Being an intern for a career advisor has already opened up my eyes to many things I didn’t expect. There are different fields that even though I might not be familiar with, I am given the opportunity to learn about them. It is a lot different to sit in a classroom reading text book after textbook as supposed to being out there in the workforce. I’m now able to utilize all the material that I’ve learned in the classroom, making that connection, and use it in real life. It is a very exciting time to take action and execute that knowledge in real life. The career-advising field is something that continuously grows with many advances especially through the openings of so many online jobs. Being an intern for a career advisor will open so many doors due to the fact that the experience gained from this kind of internship is welcomed in almost any business environment.

So what is it that one might expect from an internship? This is very personal, and might be different for every individual. The main gain from an internship is definitely experience. Internships will also provide insight of what is happening in the targeted industry. This is very helpful in terms of knowing what your next step might be or what path to follow. Lastly–and one of the most important gains–is expect to make contacts. Nowadays, you cannot go for your dream job without creating contacts and networking with people that will able to help you get it. People in a company are always looking for the right person for the job, which is why it is so important to make as many connections as possible. You never know, you might just be talking to your future employer.

How have internships benefitted you? Email us to let us know and, until then, it’s YOUR career: ReFresh. Revive. Renew.

 

By Sarah van Windt – Communications & Business Development Intern

The Power of Interns Part I

When ReFresh Your Step quietly launched an intern program last spring, our goal was simple: provide college students with a chance to get some real world marketing, business development, and project management experience (and, of course, a professionally written resume á la one of our writers). We specifically wanted college students in majors that would coincide with our needs, as that would benefit all involved; additionally, we traditionally look for students who are truly interested in working independently but are aggressive, creative, and productive.

It also occurred to us that applying to work at a career advisory firm (with minimal experience in the sector) could be, shall we say, daunting?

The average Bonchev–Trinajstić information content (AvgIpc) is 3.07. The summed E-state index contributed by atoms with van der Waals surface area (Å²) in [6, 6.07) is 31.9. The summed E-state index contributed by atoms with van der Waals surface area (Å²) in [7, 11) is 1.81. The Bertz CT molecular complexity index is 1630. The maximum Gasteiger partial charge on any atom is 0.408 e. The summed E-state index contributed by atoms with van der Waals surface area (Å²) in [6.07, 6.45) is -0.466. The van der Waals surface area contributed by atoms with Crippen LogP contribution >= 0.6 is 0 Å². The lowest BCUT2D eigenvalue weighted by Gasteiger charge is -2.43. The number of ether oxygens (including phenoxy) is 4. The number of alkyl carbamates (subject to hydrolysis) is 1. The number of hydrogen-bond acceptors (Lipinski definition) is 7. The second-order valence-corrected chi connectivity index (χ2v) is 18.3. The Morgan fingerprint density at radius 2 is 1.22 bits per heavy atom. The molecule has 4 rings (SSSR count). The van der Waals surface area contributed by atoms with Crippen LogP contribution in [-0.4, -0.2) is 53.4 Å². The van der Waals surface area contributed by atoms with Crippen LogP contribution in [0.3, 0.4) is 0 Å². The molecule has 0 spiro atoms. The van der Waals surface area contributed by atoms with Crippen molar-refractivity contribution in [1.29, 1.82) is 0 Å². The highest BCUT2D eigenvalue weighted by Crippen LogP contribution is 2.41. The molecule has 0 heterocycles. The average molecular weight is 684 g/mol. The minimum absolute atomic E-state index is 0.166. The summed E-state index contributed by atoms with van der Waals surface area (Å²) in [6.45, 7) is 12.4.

So, they write resumes…and know exactly what to look for…could I hire them to write my resume and then apply for the role?

Um, how do you interview with a professional interview advisor?

Is being on LinkedIn a requirement? What if they are on Facebook and can see my pictures? What if they JUDGE me by my pictures? Where are those security settings?

To answer those questions in order:

1) We are absolutely extra-critical of applicants’ resumes but are aware that college students are not the MOST up-to-date of today’s resumes standards (and investing in a new resume with us before applying for the position is actually pretty brilliant).

2) Just practice; I may know how to interview really well but don’t (often) bite; and

3) LinkedIn is not a requirement ahead of time but is by the time you’re done with the role. Also, I’ve been on Facebook a lot longer than you have, my friends post worse things than you do, and I was in college too (for the record, Mark Zuckerberg and I are contemporaries. We also both like to wear hoodie sweatshirts to work). I do advise putting your security settings on high anyway; ask me how to do that if you need to help.

Of course, if you happened to mention that you are a big fan of AJ Jacobs’ work, I’d probably just hand you the job, as this would indicate you appreciate excellent writing, humor, and the occasional bit of crazy. We’ll get along just fine.

I am a huge fan of AJ’s work and am thrilled he has started writing columns for LinkedIn; recently, he wrote about how he hires interns and it just made me think about our own process. This internship is not about getting me coffee or walking my dog; rather, as career advisors, we are KEENLY aware of how incredibly important it is to provide not just resume-building opportunities but to actually educate and groom our interns on gearing up for a job search as well as how to best prepare for the real world.

Our last intern did amazing work in terms of advancing key projects, writing excellent blog posts, and helping with major marketing initiatives. This semester, our intern is already churning out some excellent blog posts (9 Steps to a Successful Career Launch Part I and Part II, as well as her own perspective on AJ’s article); additionally, she will be essential to our business development maintenance and long-term growth, especially as I transition into a new role shortly (more on that later).

We look to our interns for real-world work and are happy to provide them transferable, high-level opportunities. We also like to give them an insider’s education on how this whole “job search” thing works; our hope is that this role with a career advising firm can truly pave the way for a fulfilling career.

If you are interested in a future internship position, please email Emily Kapit, MS, CPRW, ACRW to see the job description. Until then, it’s YOUR Career: ReFresh. Revive. Renew.